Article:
January 5, 2010

Pad Thai

I've done it! I'm very excited because I've actually cooked a great tasting pad thai, after all my 'nearly there' attempts back in the UK.

Ok ok, I had some help thanks to my cooking class with Asia Scenic, but I'm now ready to spread the word to the masses. Hopefully I can retain my pad thai masterfulness on my return to the UK, but for now I'll just put it down in writing...

Serves 1-2

4-5 garlic cloves - NB spring onions are not an alternative; they create a completely different flavour so please avoid.
1 piece of tofu
2 stalks of garlic chives
100g bean sprous
50g chopped chicken (can substitute for prawns or tofu)
200g pad thai noodles:

These are best cooked from fresh. However, mostly dried noodles are available outside of Asia - if this is the case for you, get your noodles in a bowl of hot water for 10 minutes before cooking. Pull them out when they are almost al dente. Drain under cold water and wait until most of the water has dripped off before using to cook.

1 egg
2 tbspn vegetable oil (avoid sesame, olive etc as these will alter the flavour)
1 tspn brown sugar
2 tbspn fish sauce
3 tbspn oyster sauce
1/2 cup water

To serve

Dried chilli flakes
Chopped peanuts
Lime quarters

First things first, some essentials, a chopping board and a sharp knife - in this case a meat cleaver, but it did the job really well!

As you can see, you only need a slice of tofu, but for the vegetarians out there, add another slice or two.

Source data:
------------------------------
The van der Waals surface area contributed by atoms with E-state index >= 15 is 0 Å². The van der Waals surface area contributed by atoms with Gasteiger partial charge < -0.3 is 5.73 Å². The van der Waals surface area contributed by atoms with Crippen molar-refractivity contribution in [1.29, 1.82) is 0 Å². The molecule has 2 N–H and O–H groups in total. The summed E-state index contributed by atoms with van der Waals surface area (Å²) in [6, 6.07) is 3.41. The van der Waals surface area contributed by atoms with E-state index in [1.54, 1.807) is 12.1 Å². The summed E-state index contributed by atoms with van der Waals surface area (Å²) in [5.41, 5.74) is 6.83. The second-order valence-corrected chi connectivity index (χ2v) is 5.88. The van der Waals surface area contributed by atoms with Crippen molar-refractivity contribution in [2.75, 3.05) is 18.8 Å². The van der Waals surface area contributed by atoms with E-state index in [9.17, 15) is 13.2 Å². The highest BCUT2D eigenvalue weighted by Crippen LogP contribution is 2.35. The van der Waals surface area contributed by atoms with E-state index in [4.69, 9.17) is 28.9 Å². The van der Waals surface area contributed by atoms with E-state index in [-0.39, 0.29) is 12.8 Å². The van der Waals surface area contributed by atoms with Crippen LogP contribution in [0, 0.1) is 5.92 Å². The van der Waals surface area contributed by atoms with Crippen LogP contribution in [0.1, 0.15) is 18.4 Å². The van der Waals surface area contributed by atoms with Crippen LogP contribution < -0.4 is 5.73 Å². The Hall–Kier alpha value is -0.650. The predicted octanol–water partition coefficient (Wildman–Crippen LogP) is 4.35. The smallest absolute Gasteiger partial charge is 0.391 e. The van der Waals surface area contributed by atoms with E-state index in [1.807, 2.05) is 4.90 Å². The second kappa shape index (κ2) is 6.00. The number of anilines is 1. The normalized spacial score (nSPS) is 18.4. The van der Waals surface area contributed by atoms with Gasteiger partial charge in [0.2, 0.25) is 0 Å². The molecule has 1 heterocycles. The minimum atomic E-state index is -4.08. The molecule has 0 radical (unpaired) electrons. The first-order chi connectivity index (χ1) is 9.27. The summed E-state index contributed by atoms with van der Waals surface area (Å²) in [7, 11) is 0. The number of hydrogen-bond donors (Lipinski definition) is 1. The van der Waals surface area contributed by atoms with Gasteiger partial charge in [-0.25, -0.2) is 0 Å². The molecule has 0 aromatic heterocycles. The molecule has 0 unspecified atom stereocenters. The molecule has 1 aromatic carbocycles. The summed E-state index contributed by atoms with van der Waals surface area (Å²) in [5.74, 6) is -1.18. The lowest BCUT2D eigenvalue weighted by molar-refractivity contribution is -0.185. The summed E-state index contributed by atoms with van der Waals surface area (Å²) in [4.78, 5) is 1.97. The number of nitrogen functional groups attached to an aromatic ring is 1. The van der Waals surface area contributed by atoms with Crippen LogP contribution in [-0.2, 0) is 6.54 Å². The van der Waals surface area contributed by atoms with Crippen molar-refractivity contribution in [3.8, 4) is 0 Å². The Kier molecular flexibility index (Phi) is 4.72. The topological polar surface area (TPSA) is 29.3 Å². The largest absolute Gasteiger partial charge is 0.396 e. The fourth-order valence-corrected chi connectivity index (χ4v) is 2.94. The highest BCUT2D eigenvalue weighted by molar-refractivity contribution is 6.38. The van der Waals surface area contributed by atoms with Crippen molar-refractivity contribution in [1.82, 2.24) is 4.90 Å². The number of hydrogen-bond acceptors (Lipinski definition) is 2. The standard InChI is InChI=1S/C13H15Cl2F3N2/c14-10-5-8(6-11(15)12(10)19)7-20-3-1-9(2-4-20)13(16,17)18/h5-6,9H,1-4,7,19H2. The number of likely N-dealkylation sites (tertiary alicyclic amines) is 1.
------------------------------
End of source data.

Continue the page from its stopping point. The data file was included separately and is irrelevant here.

Right, down to the recipe. Start with the garlic chives by lining them up together. Chop in half, and then half again, until you have pieces that are about an inch long.

Next, chop the garlic. This is a great time saver - use the side of the knife to bang the garlic on the chopping board. This will crush it and cause it to burst out of the skin, making it 100 times easier to peel. Once done, chop it up nice and small. The tofu and chicken need to be cut into really thin pieces, about an inch long. Finally, take a handful of the beansprouts and stick these all on a plate in order, so you know which goes in when.

Next, put a wok over a low heat, and add the oil. After a few seconds, add a piece of garlic. When it starts to sizzle, chuck in the whole lot and keep moving around to avoid burning. After a few seconds, throw in the chicken and tofu, cooking for about a minute.

Next, using your spatula, remove the chicken mix to the side of the wok, leaving the oil at the bottom. Add the egg and the sugar, along with the fish sauce and oyster sauce. Mix together well.

Finally add the noodles and a small amount of water (1-2 tablespoons - more if needed) and keep mixing.

Serve on a plate, sprinkle the remaining uncooked beansprouts over the top and serve with the dried chilli flakes, lime and chopped peanuts:


  1. I made this this evening Kim, very tasty indeed. I also made the summer rolls and dipping sauce thing, very good recipes Miss. Keep them coming.


  2. i thought pad thai need tamarind

  3. I asked about this in my class and the answer was completely depends on the recipe. I have used tamarind before using recipes online back in the UK, but this really tasted like genuine pad thai even minus the tamarind. I would suggest you could try both versions - I think a teaspoon of tamarind paste is sufficient.